On July 12, 2000, Mitchell and Miller drove to the houses of Lingard and Williams and again witnessed the work trucks parked at the employees’ homes.  Lingard and Williams had both clocked into work at 3:42 a.m. and weighed their trucks before leaving at 3:53 a.m. and 3:52 a.m., respectively.  Mitchell and Miller photographed the trucks located in front of the houses of Lingard and Williams at 6:57 a.m. and 6:51 a.m., respectively.  Mitchell testified he felt the power steering fluid reservoir on Williams’ truck to determine how long it had been sitting there and, based on his experience with diesel trucks, determined because the reservoir was cool to the touch the truck had not been driven in an hour and forty minutes.  He did not perform the same test on Lingard’s truck because it was parked on Lingard’s property and inaccessible.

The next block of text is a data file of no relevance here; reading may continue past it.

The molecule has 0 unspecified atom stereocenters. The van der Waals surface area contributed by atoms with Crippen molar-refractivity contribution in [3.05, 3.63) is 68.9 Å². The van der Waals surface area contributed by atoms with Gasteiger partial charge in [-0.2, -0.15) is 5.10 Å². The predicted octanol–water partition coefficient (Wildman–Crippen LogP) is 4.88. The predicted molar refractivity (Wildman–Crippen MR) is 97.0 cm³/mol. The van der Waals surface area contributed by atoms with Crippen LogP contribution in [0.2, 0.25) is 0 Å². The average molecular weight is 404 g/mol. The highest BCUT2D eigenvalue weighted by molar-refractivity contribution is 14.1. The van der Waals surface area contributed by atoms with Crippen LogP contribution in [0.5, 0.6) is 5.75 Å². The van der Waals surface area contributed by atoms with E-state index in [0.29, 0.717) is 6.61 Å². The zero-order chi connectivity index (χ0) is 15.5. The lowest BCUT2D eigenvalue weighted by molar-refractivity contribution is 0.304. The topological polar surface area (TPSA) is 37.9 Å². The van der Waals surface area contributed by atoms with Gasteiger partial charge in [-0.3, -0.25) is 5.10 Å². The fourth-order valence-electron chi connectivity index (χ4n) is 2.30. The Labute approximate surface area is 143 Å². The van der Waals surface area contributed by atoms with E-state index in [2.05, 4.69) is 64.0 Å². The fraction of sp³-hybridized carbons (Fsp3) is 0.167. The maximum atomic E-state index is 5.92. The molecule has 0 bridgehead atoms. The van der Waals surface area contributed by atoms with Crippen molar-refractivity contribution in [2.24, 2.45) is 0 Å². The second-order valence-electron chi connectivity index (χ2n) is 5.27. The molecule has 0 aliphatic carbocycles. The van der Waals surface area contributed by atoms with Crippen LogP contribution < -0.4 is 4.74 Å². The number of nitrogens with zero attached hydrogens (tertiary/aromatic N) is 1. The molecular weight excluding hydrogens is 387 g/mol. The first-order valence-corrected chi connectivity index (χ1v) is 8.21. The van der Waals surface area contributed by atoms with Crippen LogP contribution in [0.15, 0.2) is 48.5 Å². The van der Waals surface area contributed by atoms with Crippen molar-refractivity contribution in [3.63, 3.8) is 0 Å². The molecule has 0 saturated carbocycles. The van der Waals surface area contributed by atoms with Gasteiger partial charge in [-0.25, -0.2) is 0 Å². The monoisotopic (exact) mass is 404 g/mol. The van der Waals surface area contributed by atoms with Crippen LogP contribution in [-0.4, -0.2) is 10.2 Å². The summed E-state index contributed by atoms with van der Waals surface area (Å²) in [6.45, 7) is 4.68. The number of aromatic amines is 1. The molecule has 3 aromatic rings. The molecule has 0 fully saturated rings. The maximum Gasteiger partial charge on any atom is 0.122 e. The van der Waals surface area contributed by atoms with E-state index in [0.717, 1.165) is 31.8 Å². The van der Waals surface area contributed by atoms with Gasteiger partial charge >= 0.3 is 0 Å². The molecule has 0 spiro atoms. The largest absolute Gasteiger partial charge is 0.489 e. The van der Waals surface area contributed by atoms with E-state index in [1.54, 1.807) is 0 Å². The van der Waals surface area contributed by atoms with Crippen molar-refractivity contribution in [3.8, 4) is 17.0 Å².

On the afternoon of July 12, 2000, Lingard and Williams completed their routes and returned their trucks to the facility.  Miller met with each separately and presented them with a notice of discharge.  The notices were virtually identical, stating: “You are hereby discharged from Carolina By Products due to not following company rules Group I.”  The notices further explain, “[o]ur investigation showed the following: on two occassion [sic] Carolinas By Product Truck . . . was sitting at your home.  Not being at prescribe[d] location at time of incident.  Giving false information.”  Neither Lingard nor Williams attempted to explain why they were at their houses rather than on their routes.

After their termination, both Lingard and Williams brought suit against Carolina By-Products and Valley Proteins Company for wrongful termination.  The theory of the action was that the employee handbook created an employment contract, the employment contract included a progressive disciplinary policy, and their terminations violated that progressive disciplinary policy.  The case went to trial.  At the close of evidence, the circuit court granted a directed verdict.  The directed verdict was based on the court’s determination there was no employment contract, and even if a contract existed, the employer made a good faith decision it had grounds for termination.